New York taps state veteran as IT commissioner

Roest currently serves as the public safety cluster chief information officer for the New York State Office of Information Technology Services, where she focuses on information technology programs across the state’s public safety agencies.

New York Mayor Bill de Blasio has named Anne Roest as commissioner of the city’s Department of Information Technology and Telecommunications, taking her from New York’s state government, where she has worked since 1986.

Roest currently serves as the public safety cluster chief information officer for the New York State Office of Information Technology Services, where she focuses on information technology programs across the state’s public safety agencies.

“Anne represents so much of what is great about our technology sector,” de Blasio said. “From her early days as a COBOL programmer at Fidelity Investments to her recent work overseeing IT operations across all of the state’s public safety operations, she’s risen up through the ladders through hard work, vision and steadfast leadership.”

The announcement comes just two weeks before New York’s Internet Week and ends some outcry from the city’s technology community, which has been waiting for a commissioner to be named. During the festival, de Blasio, who took office in January, will deliver his first major speech on the city’s technology future.


It appears that Roest may soon have a technology partner to join her in Gotham’s mayor’s office. Last week, Crain’s New York reported de Blasio is also looking to create a position similar to that of Rachel Haot, who served as the city’s chief digital officer under Michael Bloomberg.

Unlike with Haot, who joined the New York state government last year as its chief digital officer, the position de Blasio is considering would have its own budget and be housed within city hall, instead of the mayor’s Office of Media and Entertainment.

“From everything I can tell, the administration is looking for someone who will be responsible for overseeing all of the city’s technology operations and who will also be liaising with the tech community to make sure its growth continues and is distributed equitably through all of the five boroughs,” Andrew Rasiej, chairman of NY Tech Meetup, told Crain’s. “It’s a dual role.”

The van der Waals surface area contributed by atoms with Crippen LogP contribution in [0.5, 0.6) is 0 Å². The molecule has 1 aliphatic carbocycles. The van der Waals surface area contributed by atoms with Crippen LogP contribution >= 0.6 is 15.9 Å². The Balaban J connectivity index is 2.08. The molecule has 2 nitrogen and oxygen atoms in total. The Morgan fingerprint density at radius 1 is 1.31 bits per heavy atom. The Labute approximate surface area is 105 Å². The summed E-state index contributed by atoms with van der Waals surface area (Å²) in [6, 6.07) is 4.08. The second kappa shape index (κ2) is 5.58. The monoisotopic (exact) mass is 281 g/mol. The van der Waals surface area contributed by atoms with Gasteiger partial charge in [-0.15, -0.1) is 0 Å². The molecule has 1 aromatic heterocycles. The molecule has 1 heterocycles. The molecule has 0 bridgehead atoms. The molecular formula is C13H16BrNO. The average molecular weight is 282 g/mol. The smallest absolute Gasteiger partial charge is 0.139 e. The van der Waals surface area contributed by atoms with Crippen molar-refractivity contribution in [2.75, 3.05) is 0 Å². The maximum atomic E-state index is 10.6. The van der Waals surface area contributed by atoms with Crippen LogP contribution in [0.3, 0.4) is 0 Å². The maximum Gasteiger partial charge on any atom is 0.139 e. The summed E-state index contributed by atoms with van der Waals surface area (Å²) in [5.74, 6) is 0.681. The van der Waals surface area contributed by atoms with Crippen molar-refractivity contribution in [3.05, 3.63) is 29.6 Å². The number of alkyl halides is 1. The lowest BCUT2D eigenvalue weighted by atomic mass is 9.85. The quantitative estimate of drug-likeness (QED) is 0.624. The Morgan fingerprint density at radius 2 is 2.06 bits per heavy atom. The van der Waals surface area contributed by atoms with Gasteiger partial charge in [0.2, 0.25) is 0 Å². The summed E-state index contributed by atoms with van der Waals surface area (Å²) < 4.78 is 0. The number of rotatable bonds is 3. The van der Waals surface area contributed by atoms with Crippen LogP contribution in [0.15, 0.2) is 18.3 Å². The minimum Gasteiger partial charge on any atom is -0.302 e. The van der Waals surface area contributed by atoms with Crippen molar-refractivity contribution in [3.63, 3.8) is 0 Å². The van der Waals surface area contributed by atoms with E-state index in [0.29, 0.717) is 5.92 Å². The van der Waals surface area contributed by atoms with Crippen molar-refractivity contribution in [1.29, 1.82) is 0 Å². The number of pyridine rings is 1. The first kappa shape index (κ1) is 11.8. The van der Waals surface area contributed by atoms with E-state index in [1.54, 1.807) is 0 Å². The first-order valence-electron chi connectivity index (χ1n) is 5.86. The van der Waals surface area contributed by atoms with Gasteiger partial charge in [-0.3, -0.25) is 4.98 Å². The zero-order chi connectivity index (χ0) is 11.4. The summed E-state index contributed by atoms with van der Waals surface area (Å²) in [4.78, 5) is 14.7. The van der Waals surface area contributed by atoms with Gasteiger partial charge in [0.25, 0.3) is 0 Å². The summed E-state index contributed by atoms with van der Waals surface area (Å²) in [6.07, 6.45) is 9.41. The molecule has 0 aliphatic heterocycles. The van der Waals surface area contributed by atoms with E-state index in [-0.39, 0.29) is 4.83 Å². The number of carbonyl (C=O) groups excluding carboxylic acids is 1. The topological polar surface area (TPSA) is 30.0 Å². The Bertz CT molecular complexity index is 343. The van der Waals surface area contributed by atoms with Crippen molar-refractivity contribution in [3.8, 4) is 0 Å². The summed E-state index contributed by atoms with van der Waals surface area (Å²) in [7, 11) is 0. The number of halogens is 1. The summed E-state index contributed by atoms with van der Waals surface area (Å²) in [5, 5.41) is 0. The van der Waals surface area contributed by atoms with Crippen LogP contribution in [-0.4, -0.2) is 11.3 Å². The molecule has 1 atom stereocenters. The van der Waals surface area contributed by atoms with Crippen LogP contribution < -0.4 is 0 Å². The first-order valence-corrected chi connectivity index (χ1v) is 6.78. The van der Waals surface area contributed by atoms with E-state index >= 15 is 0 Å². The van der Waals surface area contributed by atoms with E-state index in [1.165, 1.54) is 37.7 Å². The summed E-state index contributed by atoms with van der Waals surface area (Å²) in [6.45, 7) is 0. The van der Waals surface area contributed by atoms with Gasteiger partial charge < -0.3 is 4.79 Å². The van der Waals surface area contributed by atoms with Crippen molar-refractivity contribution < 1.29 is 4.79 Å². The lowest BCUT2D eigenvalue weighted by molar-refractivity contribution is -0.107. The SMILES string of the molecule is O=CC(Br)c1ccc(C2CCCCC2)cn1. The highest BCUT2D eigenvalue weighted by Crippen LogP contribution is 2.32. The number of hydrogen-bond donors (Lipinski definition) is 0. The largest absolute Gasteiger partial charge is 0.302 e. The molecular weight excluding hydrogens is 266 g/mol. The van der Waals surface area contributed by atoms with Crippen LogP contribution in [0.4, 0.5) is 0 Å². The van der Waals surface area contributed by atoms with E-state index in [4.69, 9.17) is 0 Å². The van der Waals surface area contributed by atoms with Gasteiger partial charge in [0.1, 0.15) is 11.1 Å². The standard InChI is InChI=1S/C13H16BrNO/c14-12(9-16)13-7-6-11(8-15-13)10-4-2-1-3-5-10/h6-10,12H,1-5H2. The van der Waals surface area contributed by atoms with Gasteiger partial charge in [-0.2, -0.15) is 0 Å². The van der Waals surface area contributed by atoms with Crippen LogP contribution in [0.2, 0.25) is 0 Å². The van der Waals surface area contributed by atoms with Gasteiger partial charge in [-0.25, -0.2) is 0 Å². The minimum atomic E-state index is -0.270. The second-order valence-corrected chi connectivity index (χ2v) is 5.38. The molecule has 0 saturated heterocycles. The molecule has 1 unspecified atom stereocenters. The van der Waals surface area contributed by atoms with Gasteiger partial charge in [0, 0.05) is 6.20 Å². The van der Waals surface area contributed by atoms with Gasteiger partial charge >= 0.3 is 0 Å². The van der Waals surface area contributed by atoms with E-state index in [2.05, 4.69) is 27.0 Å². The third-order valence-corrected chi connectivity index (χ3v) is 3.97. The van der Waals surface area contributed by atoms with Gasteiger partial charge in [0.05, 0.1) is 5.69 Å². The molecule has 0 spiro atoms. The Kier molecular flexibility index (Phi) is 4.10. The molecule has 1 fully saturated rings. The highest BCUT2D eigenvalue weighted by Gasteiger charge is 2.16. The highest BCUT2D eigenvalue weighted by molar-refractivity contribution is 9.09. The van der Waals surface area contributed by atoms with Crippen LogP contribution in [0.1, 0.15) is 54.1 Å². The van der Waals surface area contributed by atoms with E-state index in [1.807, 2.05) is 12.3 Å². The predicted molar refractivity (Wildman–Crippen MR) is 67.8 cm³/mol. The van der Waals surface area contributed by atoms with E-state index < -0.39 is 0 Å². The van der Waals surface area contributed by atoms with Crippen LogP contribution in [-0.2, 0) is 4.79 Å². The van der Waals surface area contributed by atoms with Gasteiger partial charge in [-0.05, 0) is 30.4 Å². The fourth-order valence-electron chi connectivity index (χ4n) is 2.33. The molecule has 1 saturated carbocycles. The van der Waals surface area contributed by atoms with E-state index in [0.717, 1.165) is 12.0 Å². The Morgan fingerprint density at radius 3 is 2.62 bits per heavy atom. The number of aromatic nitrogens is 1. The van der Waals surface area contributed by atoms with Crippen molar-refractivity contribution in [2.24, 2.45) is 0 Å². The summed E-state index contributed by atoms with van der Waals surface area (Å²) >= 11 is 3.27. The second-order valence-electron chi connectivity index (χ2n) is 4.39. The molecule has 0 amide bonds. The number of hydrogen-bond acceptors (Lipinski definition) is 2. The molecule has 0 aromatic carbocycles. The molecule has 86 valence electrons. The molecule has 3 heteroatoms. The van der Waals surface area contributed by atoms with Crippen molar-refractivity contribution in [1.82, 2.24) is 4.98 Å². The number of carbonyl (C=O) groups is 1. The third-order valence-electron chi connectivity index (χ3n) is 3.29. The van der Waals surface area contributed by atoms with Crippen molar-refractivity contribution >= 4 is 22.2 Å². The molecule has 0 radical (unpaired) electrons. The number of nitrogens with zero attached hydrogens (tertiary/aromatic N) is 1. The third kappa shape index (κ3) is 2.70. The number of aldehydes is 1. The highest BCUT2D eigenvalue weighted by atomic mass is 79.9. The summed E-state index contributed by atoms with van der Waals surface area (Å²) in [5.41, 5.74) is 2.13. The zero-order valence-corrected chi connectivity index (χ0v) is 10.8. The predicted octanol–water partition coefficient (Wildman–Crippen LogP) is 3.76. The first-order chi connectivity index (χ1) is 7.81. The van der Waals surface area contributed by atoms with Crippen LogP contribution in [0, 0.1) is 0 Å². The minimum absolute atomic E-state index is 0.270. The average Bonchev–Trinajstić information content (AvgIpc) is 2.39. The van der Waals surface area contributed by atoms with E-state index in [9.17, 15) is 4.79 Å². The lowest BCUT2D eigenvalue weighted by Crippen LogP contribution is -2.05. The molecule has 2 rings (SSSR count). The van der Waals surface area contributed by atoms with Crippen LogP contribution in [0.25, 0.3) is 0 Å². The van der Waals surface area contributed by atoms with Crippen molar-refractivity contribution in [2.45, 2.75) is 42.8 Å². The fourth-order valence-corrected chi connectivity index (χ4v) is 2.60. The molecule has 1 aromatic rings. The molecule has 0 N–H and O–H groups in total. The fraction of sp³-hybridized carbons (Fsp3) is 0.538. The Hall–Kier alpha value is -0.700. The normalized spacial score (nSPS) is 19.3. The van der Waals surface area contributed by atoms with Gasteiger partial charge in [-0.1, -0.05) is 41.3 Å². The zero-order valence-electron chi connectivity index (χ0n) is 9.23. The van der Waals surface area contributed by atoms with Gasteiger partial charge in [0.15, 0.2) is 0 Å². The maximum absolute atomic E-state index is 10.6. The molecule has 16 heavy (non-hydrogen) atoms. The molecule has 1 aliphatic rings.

Until that happens, Roest will be alone at the controls of the city’s information technology projects.

As commissioner, she will be responsible for maintaining the foundational IT infrastructure and systems that touch every aspect of city life — from public safety and human services to education and economic development — crossing the full spectrum of governmental operations.


Roest will also oversee the city’s telecommunications franchises, including the creation of a new citywide network of Internet hotspots that will constitute one of the largest free Wi-Fi networks in the country, greatly expanding access to broadband connectivity.

“As the central technology services agency, DoITT has an opportunity and responsibility to help government improve the availability and efficiency of key public services, and to build on the foundation of transparency and openness of our data,” Roest said. “I look forward to partnering with the city’s technology sector, working together to develop strategies that drive innovation, and create opportunities for New York technology firms.”

Additionally, Roest will be tasked with working with the city’s burgeoning startup culture, better known as Silicon Alley.

“Anne’s ability to envision and execute has distinguished her as a public sector leader. Whether unpacking complex problems or leading multiagency collaborations, she brings a passion for the public service and a commitment to innovation that will serve the city of New York very well,” said Dr. Theresa Pardo, director of the Center for Technology in Government at the University at Albany.

Roest began her career as a programmer for Fidelity Investments, before continuing on to technology roles at Norstar Bank and Microsoft.


In 1986, she joined the New York State Department of Taxation and Finance. During her nearly 20-year tenure as IT director and project director for the agency, Roest spearheaded a massive systems modernization project, including planning, budgeting, staffing, systems development and the analysis of business processes.

Roest was appointed as chief information officer and deputy commissioner at the New York State Division of Criminal Justice Services in 2005, where she was tasked with implementing and governing the information technology used for criminal justice and with driving collaboration across all of the state’s public safety agencies.

In 2008, she received the Alfred E. Smith Award from American Society for Public Administration for her leadership in establishing a disaster recovery program to safeguard the state’s public safety operations in the event of a natural disaster or terrorist attack.

Roest was appointed as the public safety cluster CIO at the New York State Office of Information Technology Services in 2012, where she has continued her work to improve, transform and consolidate information technology programs and resources across New York state public safety agencies.

She was recently named to the Technology Hall of Fame at the New York State Government Technology Conference.

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